Read up before you wax off
If you get an occasional bikini wax or a monthly Brazilian, listen: Waxing can increase your risk for certain sexually transmitted infections by creating micro-tears in your skin that later sneaking virus, according to a new study JAMA Dermatology.
As anyone who has ever been on the table for waxing know, the popular procedure can sometimes cause redness, swelling, peeling, and sometimes even bleeding. So researchers at the Johns Hopkins Bloomberg School of Public Health, University of Texas at Houston, and Tufts Medical Center reviewed previous case studies of bikini waxes and viral infections, concluding that although waxing is “relatively safe, “resulting microscopic tears can potentially make you more vulnerable to infection.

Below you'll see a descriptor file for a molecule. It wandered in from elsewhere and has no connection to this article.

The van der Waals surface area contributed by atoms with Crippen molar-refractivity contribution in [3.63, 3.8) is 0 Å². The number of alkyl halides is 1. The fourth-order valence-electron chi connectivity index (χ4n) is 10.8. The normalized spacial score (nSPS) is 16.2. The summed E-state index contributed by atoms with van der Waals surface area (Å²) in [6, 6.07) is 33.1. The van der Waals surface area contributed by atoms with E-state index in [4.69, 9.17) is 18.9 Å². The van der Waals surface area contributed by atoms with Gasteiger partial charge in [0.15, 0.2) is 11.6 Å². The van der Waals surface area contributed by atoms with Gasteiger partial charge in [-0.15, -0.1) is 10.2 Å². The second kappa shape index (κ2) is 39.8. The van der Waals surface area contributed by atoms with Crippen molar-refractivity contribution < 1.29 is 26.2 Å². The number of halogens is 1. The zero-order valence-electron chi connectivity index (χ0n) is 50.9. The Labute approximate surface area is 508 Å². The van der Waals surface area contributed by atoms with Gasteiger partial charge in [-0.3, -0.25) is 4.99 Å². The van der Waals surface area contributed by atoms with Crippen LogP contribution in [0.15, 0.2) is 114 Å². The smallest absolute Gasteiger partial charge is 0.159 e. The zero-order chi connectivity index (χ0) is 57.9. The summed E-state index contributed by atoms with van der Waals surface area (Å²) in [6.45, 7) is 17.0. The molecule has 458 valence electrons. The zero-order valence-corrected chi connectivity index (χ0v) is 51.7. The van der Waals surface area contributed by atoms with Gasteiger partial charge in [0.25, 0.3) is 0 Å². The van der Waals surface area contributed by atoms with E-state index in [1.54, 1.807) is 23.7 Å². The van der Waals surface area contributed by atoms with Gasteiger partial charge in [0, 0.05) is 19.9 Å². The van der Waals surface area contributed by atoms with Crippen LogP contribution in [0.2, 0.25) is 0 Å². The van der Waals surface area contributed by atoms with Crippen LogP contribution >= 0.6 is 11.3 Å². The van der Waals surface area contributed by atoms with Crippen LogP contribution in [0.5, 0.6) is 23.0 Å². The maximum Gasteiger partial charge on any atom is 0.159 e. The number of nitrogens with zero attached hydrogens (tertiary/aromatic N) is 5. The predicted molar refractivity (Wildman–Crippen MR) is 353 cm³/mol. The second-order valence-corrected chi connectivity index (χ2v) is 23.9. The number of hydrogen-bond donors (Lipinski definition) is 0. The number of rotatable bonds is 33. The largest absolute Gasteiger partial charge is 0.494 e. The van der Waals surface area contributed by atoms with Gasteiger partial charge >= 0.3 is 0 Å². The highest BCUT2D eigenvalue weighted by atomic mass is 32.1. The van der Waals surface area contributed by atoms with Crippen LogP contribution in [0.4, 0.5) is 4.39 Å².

The STI has shown the strongest link waxing are HPV, herpes simplex virus and molluscum contagiosum (a skin virus that ITS was not considered until recently, when it began to appear on the genitals more than women), ob-gyn says Alyssa Dweck, MD, co-author of V is for Vagina. These viruses are not based on the exchange of bodily fluids and transmitted along the skin-to-skin contact.
So do you need to break up with your Brazilian? Not necessarily. The research didn’t find evidence that waxing causes STIs, just that small tears below the belt (whether brought on by waxing, shaving, or even sex), could make transmission of a virus easier. So if you’re worried about your hair removal making you more vulnerable to infection, don’t have sex if your skin is irritated from a wax. Dweck advises waiting at least a day after waxing before you put it to use with a buddy. This should be enough time for typical irritation to calm down, but if you still notice any tears, bleeding, or redness, hold off.
If you already have an STI, it’s also important to avoid irritating your skin with waxing when you’re experiencing a flare-up, says Dweck. “If you have a herpes lesion that’s popping up, hair removal can disturb it and allow it to spread throughout your skin,” she says.